“Our win is completely due to the team we had,” says Jack McGuire, a 37-year-old yacht broker from Annapolis, Maryland, who raced with a band of brothers and childhood friends to win the coveted Everett B. Morris Trophy. “The camaraderie was unmatched.”
Trimming main and calling tactics was John Mollicone, McGuire’s coach while growing up at Rhode Island’s East Greenwich YC. His brother Josh and his brother-in-law, John von Schwarz, were the boat’s spinnaker and jib trimmers. Three longtime friends, Dave Jurkowski, Nick St. Jean and Doug Nisbet, manned the pit, mast and bow, respectively. His brother Todd helped deliver the boat and prepare it for racing.
“It was definitely a family affair both on and off the water, but Block Island Race Week always has been,” McGuire says. “I actually met my wife, Elizabeth, there eight years ago when she was handing out awards because her parents were volunteers with Storm Trysail Club. This year, we all stayed together in a house on the island with our wives and kids, who were the best shore crew a team could have. The week started off with seven kids under 7, and at one point during the week we had 10 kids out there. It was just so nice to sail hard during the day and then decompress as a team with family at the end of the day. Our house was spectacular, walking distance from downtown, so we all took turns watching each other’s kids as we went out to visit some of the local establishments. It was really nice to get out into the world again.”
Block Island Race Week served as the return of Dirty Harry after 20 months of being mothballed due to the pandemic. It sat under shrink-wrap on the hard before McGuire brought the boat to Peter Ross’ speed shop in Bristol, Rhode Island, which had completed a refit a few years earlier. As a result, the team was able to do a few events before Block Island to dust off the cobwebs. “It was amazing to be back on the water with friends and family.”
Dirty Harry’s return to glory adds another chapter to the boat’s long and storied history on Narragansett Bay. Its previous owner, John Lavin, was a legend of the local racing scene. “Growing up at East Greenwich, I always saw Dirty Harry on the mooring and knew it to be a cool race boat,” McGuire says. “Eventually, I met John and started sailing with him in my early 20s, even doing two Block Islands on the boat. He sadly passed away in 2012, and his wife, Judy, asked me to sail the boat that summer.”
When McGuire later bought the boat from Lavin’s widow, it needed some serious upgrading, and Ross took him under his wing. “He let me set up shop in his building in Bristol to help me make the necessary upgrades. By this time, I had moved to Annapolis with my wife. So, what started as a six-month project turned into a 20-month project. The boat is still a stock J/29, just everything has been updated from the 1980s. We redid the bottom, replaced anything that had a load on it, like tracks and winches, and got new sails, which is what really sets us apart. They’re designed and built by John Fries out of Connecticut—Fries Sail Design. He just knows the J/29, and our suite of sails is perfect for the boat.”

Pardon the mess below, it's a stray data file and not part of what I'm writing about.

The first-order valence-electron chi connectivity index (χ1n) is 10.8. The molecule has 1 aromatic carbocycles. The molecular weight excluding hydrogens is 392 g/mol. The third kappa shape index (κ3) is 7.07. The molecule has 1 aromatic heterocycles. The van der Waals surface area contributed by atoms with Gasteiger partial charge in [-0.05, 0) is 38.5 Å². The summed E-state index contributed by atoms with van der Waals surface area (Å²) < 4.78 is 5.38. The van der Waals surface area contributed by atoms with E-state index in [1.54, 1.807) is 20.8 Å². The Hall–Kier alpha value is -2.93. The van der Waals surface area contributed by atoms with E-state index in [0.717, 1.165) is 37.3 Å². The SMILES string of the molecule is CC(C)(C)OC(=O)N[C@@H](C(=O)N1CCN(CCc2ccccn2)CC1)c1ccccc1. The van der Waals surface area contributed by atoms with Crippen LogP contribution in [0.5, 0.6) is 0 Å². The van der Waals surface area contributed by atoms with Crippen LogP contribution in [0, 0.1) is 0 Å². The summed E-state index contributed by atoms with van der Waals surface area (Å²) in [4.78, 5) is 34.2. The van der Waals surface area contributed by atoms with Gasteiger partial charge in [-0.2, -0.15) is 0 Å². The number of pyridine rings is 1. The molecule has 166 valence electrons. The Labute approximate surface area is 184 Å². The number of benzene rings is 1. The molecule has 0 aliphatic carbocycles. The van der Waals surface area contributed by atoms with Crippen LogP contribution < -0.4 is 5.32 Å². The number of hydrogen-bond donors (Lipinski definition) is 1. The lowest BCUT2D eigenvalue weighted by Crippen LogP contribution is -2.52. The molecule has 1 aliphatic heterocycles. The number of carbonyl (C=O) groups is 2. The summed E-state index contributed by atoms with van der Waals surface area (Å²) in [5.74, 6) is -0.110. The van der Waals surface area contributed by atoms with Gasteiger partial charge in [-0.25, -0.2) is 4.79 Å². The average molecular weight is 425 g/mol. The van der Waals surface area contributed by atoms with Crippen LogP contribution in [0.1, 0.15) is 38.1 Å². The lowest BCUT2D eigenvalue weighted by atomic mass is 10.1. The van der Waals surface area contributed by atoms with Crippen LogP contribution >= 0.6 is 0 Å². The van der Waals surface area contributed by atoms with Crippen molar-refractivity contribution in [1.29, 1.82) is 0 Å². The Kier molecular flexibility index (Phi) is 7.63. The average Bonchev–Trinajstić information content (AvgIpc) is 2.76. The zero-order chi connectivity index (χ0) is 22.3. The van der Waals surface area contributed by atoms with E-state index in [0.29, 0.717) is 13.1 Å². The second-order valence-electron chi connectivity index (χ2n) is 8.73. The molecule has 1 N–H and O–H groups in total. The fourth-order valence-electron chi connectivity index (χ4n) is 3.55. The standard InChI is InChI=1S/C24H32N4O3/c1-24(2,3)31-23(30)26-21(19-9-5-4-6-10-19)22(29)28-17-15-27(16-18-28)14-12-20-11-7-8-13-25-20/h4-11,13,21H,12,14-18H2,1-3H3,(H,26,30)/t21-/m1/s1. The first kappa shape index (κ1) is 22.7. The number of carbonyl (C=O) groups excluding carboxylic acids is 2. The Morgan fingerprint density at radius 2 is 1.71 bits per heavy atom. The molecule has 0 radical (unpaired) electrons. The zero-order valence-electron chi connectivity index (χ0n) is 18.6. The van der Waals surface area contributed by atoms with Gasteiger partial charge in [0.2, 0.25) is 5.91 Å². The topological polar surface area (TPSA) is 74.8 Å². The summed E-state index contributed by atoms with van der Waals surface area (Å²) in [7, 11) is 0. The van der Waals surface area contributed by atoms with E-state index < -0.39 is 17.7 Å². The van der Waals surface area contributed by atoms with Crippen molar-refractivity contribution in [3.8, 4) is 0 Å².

The 2021 edition of Block Island Race Week had 157 boats, including many top-tier professional programs from around the Northeast, and the caliber of the fleet was not lost on McGuire and his team, especially this year. “There is no better competition on the East Coast than Block Island Race Week,” he says. “Just watching everyone out there was amazing because clearly everyone was bringing it after a year of little to no sailing. All the divisions were competitive and deep with talent. We were in PHRF 3, which had 12 boats lining up against boats with so much experience. The Storck family in their J/80 Rumor was pushing us on the starting line every time, and Steve Thurston with his J/29 Mighty Puffin never let up as well. Everyone was just pushing hard the entire time.”
What set his team apart from the competition, he says, were the little things on the racecourse that eventually added up to bigger margins. “It was all about getting out and finding the lane to put the throttle down, followed by our clean mark roundings. When you can hold that spinnaker until the last second before the leeward mark or execute a perfect jibe set, you just extend every time.”
But that didn’t come naturally. With coach Mollicone on board, the team went out for two hours the day before race week and ran a windward/leeward session, focusing especially on mark roundings. Mollicone was even timing Nisbet on the bow so he knew how much time they had to pull off the maneuvers.
Practice paid off, of course, and when they were called to the stage to accept their Boat of the Week award, McGuire was elated. “Four years previous, we had just finished the boat and launched a month before, so we were just happy to be bringing Dirty Harry back to Block in honor of John Lavin. I think we finished fourth. Then, in 2019, we really went for it. I had six of the seven crew that we had this year, and we were so close to the top and just lost out to Interlodge, which is an amazing race program, so we couldn’t be too disappointed.”
This year, however, everything clicked, he says. “We won every race except the around-the-island, and we only lost that one by seven seconds after 18 miles and with a symmetric spinnaker against so many asymmetric kites. Winning overall was our goal, and we achieved it, which is just pure satisfaction. There were many who said a J/29 could never win top boat, so seeing my name on the list of other winners of Block Island Race Week is so rewarding. Anytime your name and Ted Hood’s are on a trophy together, it blows your mind. I wouldn’t have changed that week for anything, and to then share that stage with family and close friends is just the icing on the cake.”